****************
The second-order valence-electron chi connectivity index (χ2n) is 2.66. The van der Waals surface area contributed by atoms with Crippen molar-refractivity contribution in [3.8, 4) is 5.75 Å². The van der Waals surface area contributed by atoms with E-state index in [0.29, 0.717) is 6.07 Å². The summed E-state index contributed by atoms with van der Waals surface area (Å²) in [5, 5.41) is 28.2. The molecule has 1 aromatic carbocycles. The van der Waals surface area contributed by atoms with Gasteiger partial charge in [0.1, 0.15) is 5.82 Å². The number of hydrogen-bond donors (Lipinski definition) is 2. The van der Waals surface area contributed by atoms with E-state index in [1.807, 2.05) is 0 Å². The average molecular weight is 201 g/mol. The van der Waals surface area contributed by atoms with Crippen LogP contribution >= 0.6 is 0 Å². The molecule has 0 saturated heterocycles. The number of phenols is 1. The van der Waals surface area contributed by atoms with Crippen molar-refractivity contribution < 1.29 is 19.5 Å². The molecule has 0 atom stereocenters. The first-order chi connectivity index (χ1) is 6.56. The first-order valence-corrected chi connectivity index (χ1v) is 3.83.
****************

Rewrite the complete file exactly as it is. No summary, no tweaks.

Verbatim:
The second-order valence-electron chi connectivity index (χ2n) is 2.66. The van der Waals surface area contributed by atoms with Crippen molar-refractivity contribution in [3.8, 4) is 5.75 Å². The van der Waals surface area contributed by atoms with E-state index in [0.29, 0.717) is 6.07 Å². The summed E-state index contributed by atoms with van der Waals surface area (Å²) in [5, 5.41) is 28.2. The molecule has 1 aromatic carbocycles. The van der Waals surface area contributed by atoms with Gasteiger partial charge in [0.1, 0.15) is 5.82 Å². The number of hydrogen-bond donors (Lipinski definition) is 2. The van der Waals surface area contributed by atoms with E-state index in [1.807, 2.05) is 0 Å². The average molecular weight is 201 g/mol. The van der Waals surface area contributed by atoms with Crippen LogP contribution >= 0.6 is 0 Å². The molecule has 0 saturated heterocycles. The number of phenols is 1. The van der Waals surface area contributed by atoms with Crippen molar-refractivity contribution < 1.29 is 19.5 Å². The molecule has 0 atom stereocenters. The first-order chi connectivity index (χ1) is 6.56. The first-order valence-corrected chi connectivity index (χ1v) is 3.83.